Solar Powered Cell Phone Charger

Solar-powered cell phone chargers

Solio Universal solar charger kit

Solio Universal solar charger kit

Solio Universal solar charger kit

Editor’s rating: 8.0
The good: Compact design; delivers ample charging time; internal battery can be charged from the wall or the sun.
The bad: Can’t balance on its side when open.
The bottom line: Well designed and high functioning, the Solio Universal solar charger kit is great for power in a pinch on a sunny day.For the true outdoors adventurer who still needs to keep in touch with the folks back home, the Solio Universal solar charger kit just might fit the bill. We’re not talking some giant solar panel here. Rather, the compact (4.7 inches by 2.5 inches by 1.4 inches; 5.8 ounces), oval-shaped device fans open to include three small panels, each 3 inches long. Although it’s too big for a pocket, the Solio will fit easily in a bag, and we like the simple white color.

Opening the Solio is a simple process: All you need to do is swivel the panels outward so that they resemble a windmill. We found the mechanism a little loose, however, and the panels didn’t snap securely into place. On the side of the rear-most panel are ports for the wall charger and for the cord that connects to your phone. You get adapters for most Motorola, Nokia, and Samsung phones, in addition to adapters for the Palm Treo and the Apple iPod. Sony Ericssons aren’t supported yet, nor are the newer Motorola phones that use a USB charger. The only other external feature is a small power button that conveniently flashes to show the charging strength.

Unlike other chargers reviewed here, the Solio has an internal battery that can be charged via a conventional wall charger or directly from the sun. Charging from the wall is a straightforward process, and you should get a full charge in about 6 hours. But considering this is a solar charger, we preferred to use the sun as our power source. Solio’s makers promise you’ll be able to fully charge the device with 8 to 10 hours of direct sunlight. Keep in mind, though, that a cloudy day will make charging more difficult, and users in far northern or southern latitudes during winter will have more trouble.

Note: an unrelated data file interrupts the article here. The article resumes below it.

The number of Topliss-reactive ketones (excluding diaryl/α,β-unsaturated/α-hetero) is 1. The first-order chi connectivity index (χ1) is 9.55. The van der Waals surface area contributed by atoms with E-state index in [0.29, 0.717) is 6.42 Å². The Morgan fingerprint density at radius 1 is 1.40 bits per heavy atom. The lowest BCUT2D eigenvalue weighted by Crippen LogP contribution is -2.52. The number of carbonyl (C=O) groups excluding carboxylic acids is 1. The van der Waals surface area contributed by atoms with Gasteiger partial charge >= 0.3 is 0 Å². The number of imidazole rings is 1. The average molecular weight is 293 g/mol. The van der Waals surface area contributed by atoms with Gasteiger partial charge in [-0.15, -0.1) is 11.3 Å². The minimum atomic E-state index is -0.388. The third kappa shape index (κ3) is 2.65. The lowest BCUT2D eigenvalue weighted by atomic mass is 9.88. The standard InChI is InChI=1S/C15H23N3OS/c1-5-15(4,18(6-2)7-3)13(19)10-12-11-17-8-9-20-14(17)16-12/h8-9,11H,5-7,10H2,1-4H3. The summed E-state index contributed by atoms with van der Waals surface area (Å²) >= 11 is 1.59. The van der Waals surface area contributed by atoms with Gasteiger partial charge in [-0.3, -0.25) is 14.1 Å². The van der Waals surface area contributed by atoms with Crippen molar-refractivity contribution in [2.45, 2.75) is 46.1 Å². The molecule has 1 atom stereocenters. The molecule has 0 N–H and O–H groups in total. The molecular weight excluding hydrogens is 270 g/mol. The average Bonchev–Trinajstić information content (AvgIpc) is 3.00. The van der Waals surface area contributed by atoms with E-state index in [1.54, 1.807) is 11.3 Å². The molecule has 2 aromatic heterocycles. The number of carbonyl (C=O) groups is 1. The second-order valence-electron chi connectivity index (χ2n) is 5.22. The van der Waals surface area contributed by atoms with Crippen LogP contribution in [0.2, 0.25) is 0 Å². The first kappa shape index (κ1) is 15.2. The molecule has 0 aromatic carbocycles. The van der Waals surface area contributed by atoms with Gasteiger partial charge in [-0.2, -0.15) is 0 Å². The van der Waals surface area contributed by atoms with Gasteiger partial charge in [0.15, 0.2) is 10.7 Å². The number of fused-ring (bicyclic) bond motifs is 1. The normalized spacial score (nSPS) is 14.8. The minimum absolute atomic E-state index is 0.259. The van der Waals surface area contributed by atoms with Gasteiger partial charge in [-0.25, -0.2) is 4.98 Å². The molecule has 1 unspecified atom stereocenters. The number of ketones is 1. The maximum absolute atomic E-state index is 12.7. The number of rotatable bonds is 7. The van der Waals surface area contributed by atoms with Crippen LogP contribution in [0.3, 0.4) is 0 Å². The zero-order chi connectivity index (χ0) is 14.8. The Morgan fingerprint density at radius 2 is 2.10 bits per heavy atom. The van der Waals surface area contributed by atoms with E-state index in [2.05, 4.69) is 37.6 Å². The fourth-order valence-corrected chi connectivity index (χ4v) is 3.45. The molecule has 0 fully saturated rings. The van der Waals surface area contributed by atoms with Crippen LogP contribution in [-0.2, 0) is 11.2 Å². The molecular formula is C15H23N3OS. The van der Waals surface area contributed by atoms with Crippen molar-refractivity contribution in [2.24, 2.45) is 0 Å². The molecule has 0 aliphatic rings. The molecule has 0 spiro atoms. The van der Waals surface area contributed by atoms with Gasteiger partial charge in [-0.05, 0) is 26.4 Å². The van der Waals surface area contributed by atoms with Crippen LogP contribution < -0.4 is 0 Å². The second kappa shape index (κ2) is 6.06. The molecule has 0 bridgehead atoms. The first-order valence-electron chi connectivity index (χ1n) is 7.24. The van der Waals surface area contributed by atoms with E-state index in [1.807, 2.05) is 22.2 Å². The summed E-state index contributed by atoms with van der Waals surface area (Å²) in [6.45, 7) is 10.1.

According to Solio’s specifications, 60 minutes of sun will power your phone for about 10 minutes of talk time and four days of standby time. We fared somewhat better when we tested the Solio with our Motorola V600. We plugged in the phone and aimed the charger at the sun. In a design flaw, the Solio does not balance by itself on its side, but you do get a suction cup for attaching it to a window. After exposing it to the sun for about 45 minutes, we got enough juice on the phone to make a 20-minute call–impressive. It’s worth mentioning that if the Solio’s battery is completely dead when placed in the sun, it won’t begin charging your phone for about 5 minutes. Also, Solio’s makers aren’t kidding when they say it needs to be placed in direct sunlight.


It’s actually available after all, but it’s not for sale at the moment.


~ by sunil khemaney on October 10, 2008.

Leave a Reply

Fill in your details below or click an icon to log in: Logo

You are commenting using your account. Log Out /  Change )

Google+ photo

You are commenting using your Google+ account. Log Out /  Change )

Twitter picture

You are commenting using your Twitter account. Log Out /  Change )

Facebook photo

You are commenting using your Facebook account. Log Out /  Change )


Connecting to %s

%d bloggers like this: